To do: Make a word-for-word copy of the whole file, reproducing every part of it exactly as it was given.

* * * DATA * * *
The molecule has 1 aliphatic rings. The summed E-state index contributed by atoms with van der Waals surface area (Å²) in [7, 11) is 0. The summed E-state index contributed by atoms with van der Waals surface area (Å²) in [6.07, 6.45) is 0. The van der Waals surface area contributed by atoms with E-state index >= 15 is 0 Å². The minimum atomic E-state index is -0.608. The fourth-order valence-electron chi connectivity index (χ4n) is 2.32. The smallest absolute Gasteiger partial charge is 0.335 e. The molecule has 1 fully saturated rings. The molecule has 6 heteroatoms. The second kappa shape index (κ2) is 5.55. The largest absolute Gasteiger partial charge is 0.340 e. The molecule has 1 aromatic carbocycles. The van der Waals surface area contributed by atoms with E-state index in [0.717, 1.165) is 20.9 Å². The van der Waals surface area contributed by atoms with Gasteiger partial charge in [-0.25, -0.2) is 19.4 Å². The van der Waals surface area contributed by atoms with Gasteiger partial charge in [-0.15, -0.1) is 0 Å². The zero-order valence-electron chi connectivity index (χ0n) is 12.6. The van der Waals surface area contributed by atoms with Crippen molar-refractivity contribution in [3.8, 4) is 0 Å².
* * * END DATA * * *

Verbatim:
The molecule has 1 aliphatic rings. The summed E-state index contributed by atoms with van der Waals surface area (Å²) in [7, 11) is 0. The summed E-state index contributed by atoms with van der Waals surface area (Å²) in [6.07, 6.45) is 0. The van der Waals surface area contributed by atoms with E-state index >= 15 is 0 Å². The minimum atomic E-state index is -0.608. The fourth-order valence-electron chi connectivity index (χ4n) is 2.32. The smallest absolute Gasteiger partial charge is 0.335 e. The molecule has 1 fully saturated rings. The molecule has 6 heteroatoms. The second kappa shape index (κ2) is 5.55. The largest absolute Gasteiger partial charge is 0.340 e. The molecule has 1 aromatic carbocycles. The van der Waals surface area contributed by atoms with E-state index in [0.717, 1.165) is 20.9 Å². The van der Waals surface area contributed by atoms with Gasteiger partial charge in [-0.25, -0.2) is 19.4 Å². The van der Waals surface area contributed by atoms with Gasteiger partial charge in [-0.15, -0.1) is 0 Å². The zero-order valence-electron chi connectivity index (χ0n) is 12.6. The van der Waals surface area contributed by atoms with Crippen molar-refractivity contribution in [3.8, 4) is 0 Å².